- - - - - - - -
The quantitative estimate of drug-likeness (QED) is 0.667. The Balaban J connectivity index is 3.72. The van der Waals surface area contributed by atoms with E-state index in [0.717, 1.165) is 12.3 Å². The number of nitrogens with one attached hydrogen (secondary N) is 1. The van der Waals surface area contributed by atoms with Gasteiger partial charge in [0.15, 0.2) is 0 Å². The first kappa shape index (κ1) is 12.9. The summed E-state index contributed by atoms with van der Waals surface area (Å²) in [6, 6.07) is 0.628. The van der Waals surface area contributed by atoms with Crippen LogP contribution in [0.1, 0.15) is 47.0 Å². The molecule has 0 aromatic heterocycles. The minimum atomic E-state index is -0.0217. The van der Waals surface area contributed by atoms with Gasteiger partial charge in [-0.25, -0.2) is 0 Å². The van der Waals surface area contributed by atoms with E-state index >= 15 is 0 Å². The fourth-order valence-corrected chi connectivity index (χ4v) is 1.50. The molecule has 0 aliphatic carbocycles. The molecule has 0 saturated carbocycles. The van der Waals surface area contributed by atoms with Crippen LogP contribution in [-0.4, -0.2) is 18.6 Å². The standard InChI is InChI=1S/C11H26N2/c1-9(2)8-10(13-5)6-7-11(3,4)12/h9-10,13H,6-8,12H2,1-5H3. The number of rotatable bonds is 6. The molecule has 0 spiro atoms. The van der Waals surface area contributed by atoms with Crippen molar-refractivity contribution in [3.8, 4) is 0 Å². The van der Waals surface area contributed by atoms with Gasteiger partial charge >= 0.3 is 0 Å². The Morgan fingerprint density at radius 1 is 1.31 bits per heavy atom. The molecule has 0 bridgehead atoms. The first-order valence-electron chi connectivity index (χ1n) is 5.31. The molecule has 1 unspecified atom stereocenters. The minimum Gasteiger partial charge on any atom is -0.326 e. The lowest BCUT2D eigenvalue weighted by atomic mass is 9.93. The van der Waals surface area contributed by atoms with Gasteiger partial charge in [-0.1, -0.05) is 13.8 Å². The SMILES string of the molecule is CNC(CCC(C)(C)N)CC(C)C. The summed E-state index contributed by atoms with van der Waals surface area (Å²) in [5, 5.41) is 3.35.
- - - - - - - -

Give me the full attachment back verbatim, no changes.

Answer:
The quantitative estimate of drug-likeness (QED) is 0.667. The Balaban J connectivity index is 3.72. The van der Waals surface area contributed by atoms with E-state index in [0.717, 1.165) is 12.3 Å². The number of nitrogens with one attached hydrogen (secondary N) is 1. The van der Waals surface area contributed by atoms with Gasteiger partial charge in [0.15, 0.2) is 0 Å². The first kappa shape index (κ1) is 12.9. The summed E-state index contributed by atoms with van der Waals surface area (Å²) in [6, 6.07) is 0.628. The van der Waals surface area contributed by atoms with Crippen LogP contribution in [0.1, 0.15) is 47.0 Å². The molecule has 0 aromatic heterocycles. The minimum atomic E-state index is -0.0217. The van der Waals surface area contributed by atoms with Gasteiger partial charge in [-0.25, -0.2) is 0 Å². The van der Waals surface area contributed by atoms with E-state index >= 15 is 0 Å². The fourth-order valence-corrected chi connectivity index (χ4v) is 1.50. The molecule has 0 aliphatic carbocycles. The molecule has 0 saturated carbocycles. The van der Waals surface area contributed by atoms with Crippen LogP contribution in [-0.4, -0.2) is 18.6 Å². The standard InChI is InChI=1S/C11H26N2/c1-9(2)8-10(13-5)6-7-11(3,4)12/h9-10,13H,6-8,12H2,1-5H3. The number of rotatable bonds is 6. The molecule has 0 spiro atoms. The van der Waals surface area contributed by atoms with Crippen molar-refractivity contribution in [3.8, 4) is 0 Å². The van der Waals surface area contributed by atoms with Gasteiger partial charge >= 0.3 is 0 Å². The Morgan fingerprint density at radius 1 is 1.31 bits per heavy atom. The molecule has 0 bridgehead atoms. The first-order valence-electron chi connectivity index (χ1n) is 5.31. The molecule has 1 unspecified atom stereocenters. The minimum Gasteiger partial charge on any atom is -0.326 e. The lowest BCUT2D eigenvalue weighted by atomic mass is 9.93. The van der Waals surface area contributed by atoms with Gasteiger partial charge in [-0.1, -0.05) is 13.8 Å². The SMILES string of the molecule is CNC(CCC(C)(C)N)CC(C)C. The summed E-state index contributed by atoms with van der Waals surface area (Å²) in [5, 5.41) is 3.35.